“The Gypsy Nurse” and Travel Nursing
On Monday, November 5th, we will be joined on RN.FM Radio by Candy Treft, aka: “The Gypsy Nurse“. Candy is a travel nurse extraordinaire and will share with us her secrets and stories of life on the road.
Please enjoy this brief guest blog post by The Gypsy Nurse.
There are nearly three million nurses in the US right now. That’s a huge number–so large in fact that it’s difficult to imagine that there is a nursing shortage. According to the Bureau of Labor statistics, in 2010 there were 2.7 million nursing jobs with an expected growth rate of 26% by the year 2020. That’s an increase of 700,000 nurses. In addition to the increased number of nursing jobs, the nursing profession is facing losing a large amount of nurses as the ‘baby boomers’ retire.
How does all of this relate to Travel Nursing?
Hospitals are already facing intermittent and regional shortages of nurses. Travel nurses are in demand. There are an estimated 25,500 RNs working travel nursing jobs in the U.S. A willingness to move to a new city and work for an unknown hospital or healthcare facility is a demanding task. Travel nurses are expected to be in increased demand in the next 10 years.
What does it take to become a travel nurse?
This is the question that I frequently hear from nurses across the country that are looking for something different, suffering from burnout or just ready for a change. This is the question behind the development of The Gypsy Nurse.com There are many variables in travel nursing beyond simply moving to a new area.
When I first began working as a travel nurse in 2004, I found a couple of resources online that could answer my questions. Most of the resources that I found were forums. While forums are a great tool and resource, I felt that something was missing. I wanted to read about the things that were really important. Contract negotiations? Pay? Benefits? Tax Implications? What to expect from orientation? How to handle a cancelled contract? I couldn’t find any one place that addressed all of these issues. It was frustrating and I made many mistakes and learned a lot over the past 8 years.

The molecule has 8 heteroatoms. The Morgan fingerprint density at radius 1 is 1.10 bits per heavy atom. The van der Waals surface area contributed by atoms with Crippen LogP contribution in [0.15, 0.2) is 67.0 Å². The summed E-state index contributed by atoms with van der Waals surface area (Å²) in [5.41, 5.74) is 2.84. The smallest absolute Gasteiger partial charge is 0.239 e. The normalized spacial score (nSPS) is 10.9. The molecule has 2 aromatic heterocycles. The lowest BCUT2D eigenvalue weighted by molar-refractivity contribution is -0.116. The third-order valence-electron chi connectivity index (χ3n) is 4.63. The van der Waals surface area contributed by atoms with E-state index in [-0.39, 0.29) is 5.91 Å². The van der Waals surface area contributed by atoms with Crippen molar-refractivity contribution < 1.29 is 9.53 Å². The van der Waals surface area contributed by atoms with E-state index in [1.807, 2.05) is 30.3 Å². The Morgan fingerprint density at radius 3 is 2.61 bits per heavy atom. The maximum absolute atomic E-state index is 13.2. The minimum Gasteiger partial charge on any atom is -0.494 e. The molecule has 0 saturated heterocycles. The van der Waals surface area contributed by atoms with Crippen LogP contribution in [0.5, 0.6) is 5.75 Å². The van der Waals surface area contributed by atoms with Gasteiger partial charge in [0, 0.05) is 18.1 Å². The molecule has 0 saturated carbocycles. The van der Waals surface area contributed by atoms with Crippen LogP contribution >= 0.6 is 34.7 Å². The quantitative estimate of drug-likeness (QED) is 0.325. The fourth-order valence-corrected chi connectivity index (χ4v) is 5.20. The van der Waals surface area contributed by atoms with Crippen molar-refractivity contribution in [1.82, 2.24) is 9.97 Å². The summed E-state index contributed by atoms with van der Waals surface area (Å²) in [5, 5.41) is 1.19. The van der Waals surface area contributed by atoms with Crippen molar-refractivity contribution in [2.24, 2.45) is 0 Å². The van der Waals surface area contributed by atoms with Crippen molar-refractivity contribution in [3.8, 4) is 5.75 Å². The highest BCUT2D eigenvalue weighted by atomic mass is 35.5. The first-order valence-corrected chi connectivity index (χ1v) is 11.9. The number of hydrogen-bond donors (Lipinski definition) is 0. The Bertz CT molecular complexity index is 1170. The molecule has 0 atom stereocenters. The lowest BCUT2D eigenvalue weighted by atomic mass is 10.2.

As you can see from the above questions, Travel Nursing is a complicated subject with an endless amount of sub-categories. We are part sub-contractor, part business traveler and always a nurse. So many variables to consider and no one place to find the resources and answers.
The Gypsy Nurse was born from a desire to help, support and address these issues. My hope is that The Gypsy Nurse will be the one-stop-shop for all things Travel Nursing. I welcome guest writers and contributors. I don’t profess to have all of the answers but I am dedicated to finding them and presenting them in an easy to follow format.
I would like to see the next generation of travel nurses begin the career with a true understanding of this unique profession. Well educated and informed and knowing what to expect and how to handle the (sometimes) difficult situations that may be encountered.